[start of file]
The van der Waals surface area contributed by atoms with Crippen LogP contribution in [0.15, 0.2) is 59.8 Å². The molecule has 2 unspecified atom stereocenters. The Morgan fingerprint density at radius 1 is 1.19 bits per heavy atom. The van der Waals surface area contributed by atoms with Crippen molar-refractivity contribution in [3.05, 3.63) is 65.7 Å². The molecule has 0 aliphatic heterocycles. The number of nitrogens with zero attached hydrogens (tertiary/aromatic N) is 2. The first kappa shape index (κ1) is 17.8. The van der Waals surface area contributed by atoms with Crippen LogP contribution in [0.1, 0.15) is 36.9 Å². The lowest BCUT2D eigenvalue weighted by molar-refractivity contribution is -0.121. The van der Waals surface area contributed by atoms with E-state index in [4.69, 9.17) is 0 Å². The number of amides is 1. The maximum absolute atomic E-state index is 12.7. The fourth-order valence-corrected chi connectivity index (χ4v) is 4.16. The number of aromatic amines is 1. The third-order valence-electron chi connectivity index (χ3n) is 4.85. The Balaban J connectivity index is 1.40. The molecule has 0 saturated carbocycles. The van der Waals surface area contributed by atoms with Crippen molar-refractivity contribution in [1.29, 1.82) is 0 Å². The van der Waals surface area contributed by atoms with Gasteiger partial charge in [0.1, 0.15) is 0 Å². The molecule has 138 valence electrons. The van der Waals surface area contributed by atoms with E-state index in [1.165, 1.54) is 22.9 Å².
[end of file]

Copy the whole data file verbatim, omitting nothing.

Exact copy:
The van der Waals surface area contributed by atoms with Crippen LogP contribution in [0.15, 0.2) is 59.8 Å². The molecule has 2 unspecified atom stereocenters. The Morgan fingerprint density at radius 1 is 1.19 bits per heavy atom. The van der Waals surface area contributed by atoms with Crippen molar-refractivity contribution in [3.05, 3.63) is 65.7 Å². The molecule has 0 aliphatic heterocycles. The number of nitrogens with zero attached hydrogens (tertiary/aromatic N) is 2. The first kappa shape index (κ1) is 17.8. The van der Waals surface area contributed by atoms with Crippen LogP contribution in [0.1, 0.15) is 36.9 Å². The lowest BCUT2D eigenvalue weighted by molar-refractivity contribution is -0.121. The van der Waals surface area contributed by atoms with E-state index in [4.69, 9.17) is 0 Å². The number of amides is 1. The maximum absolute atomic E-state index is 12.7. The fourth-order valence-corrected chi connectivity index (χ4v) is 4.16. The number of aromatic amines is 1. The third-order valence-electron chi connectivity index (χ3n) is 4.85. The Balaban J connectivity index is 1.40. The molecule has 0 saturated carbocycles. The van der Waals surface area contributed by atoms with Crippen molar-refractivity contribution in [1.29, 1.82) is 0 Å². The van der Waals surface area contributed by atoms with Gasteiger partial charge in [0.1, 0.15) is 0 Å². The molecule has 138 valence electrons. The van der Waals surface area contributed by atoms with E-state index in [1.165, 1.54) is 22.9 Å².